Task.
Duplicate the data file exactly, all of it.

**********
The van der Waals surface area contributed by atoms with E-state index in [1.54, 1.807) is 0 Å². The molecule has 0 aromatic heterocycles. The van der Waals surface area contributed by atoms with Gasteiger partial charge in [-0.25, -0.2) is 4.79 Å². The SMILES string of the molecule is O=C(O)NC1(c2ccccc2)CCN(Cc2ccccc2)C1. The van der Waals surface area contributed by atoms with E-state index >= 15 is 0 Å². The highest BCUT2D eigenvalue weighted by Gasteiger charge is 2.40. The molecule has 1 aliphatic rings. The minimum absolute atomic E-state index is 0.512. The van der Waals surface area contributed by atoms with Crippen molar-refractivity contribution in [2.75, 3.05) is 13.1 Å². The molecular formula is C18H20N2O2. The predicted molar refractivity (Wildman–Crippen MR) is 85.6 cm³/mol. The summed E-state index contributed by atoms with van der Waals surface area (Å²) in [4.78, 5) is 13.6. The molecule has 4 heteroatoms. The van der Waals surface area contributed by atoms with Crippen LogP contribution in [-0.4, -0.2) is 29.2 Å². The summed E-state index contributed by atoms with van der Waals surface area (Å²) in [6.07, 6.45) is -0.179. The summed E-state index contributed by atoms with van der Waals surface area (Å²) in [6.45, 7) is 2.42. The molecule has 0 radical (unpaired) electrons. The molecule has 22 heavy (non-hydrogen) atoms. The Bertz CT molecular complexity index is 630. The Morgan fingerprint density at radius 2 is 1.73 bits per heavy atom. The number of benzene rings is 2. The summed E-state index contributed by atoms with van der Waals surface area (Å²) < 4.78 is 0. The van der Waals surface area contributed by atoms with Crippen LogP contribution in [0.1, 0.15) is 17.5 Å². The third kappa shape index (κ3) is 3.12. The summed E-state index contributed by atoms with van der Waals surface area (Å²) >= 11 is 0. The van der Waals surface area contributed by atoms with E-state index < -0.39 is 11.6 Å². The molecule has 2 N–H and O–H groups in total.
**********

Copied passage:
The van der Waals surface area contributed by atoms with E-state index in [1.54, 1.807) is 0 Å². The molecule has 0 aromatic heterocycles. The van der Waals surface area contributed by atoms with Gasteiger partial charge in [-0.25, -0.2) is 4.79 Å². The SMILES string of the molecule is O=C(O)NC1(c2ccccc2)CCN(Cc2ccccc2)C1. The van der Waals surface area contributed by atoms with E-state index >= 15 is 0 Å². The highest BCUT2D eigenvalue weighted by Gasteiger charge is 2.40. The molecule has 1 aliphatic rings. The minimum absolute atomic E-state index is 0.512. The van der Waals surface area contributed by atoms with Crippen molar-refractivity contribution in [2.75, 3.05) is 13.1 Å². The molecular formula is C18H20N2O2. The predicted molar refractivity (Wildman–Crippen MR) is 85.6 cm³/mol. The summed E-state index contributed by atoms with van der Waals surface area (Å²) in [4.78, 5) is 13.6. The molecule has 4 heteroatoms. The van der Waals surface area contributed by atoms with Crippen LogP contribution in [-0.4, -0.2) is 29.2 Å². The summed E-state index contributed by atoms with van der Waals surface area (Å²) in [6.07, 6.45) is -0.179. The summed E-state index contributed by atoms with van der Waals surface area (Å²) in [6.45, 7) is 2.42. The molecule has 0 radical (unpaired) electrons. The molecule has 22 heavy (non-hydrogen) atoms. The Bertz CT molecular complexity index is 630. The Morgan fingerprint density at radius 2 is 1.73 bits per heavy atom. The number of benzene rings is 2. The summed E-state index contributed by atoms with van der Waals surface area (Å²) < 4.78 is 0. The van der Waals surface area contributed by atoms with Crippen LogP contribution in [0.1, 0.15) is 17.5 Å². The third kappa shape index (κ3) is 3.12. The summed E-state index contributed by atoms with van der Waals surface area (Å²) >= 11 is 0. The van der Waals surface area contributed by atoms with E-state index < -0.39 is 11.6 Å². The molecule has 2 N–H and O–H groups in total.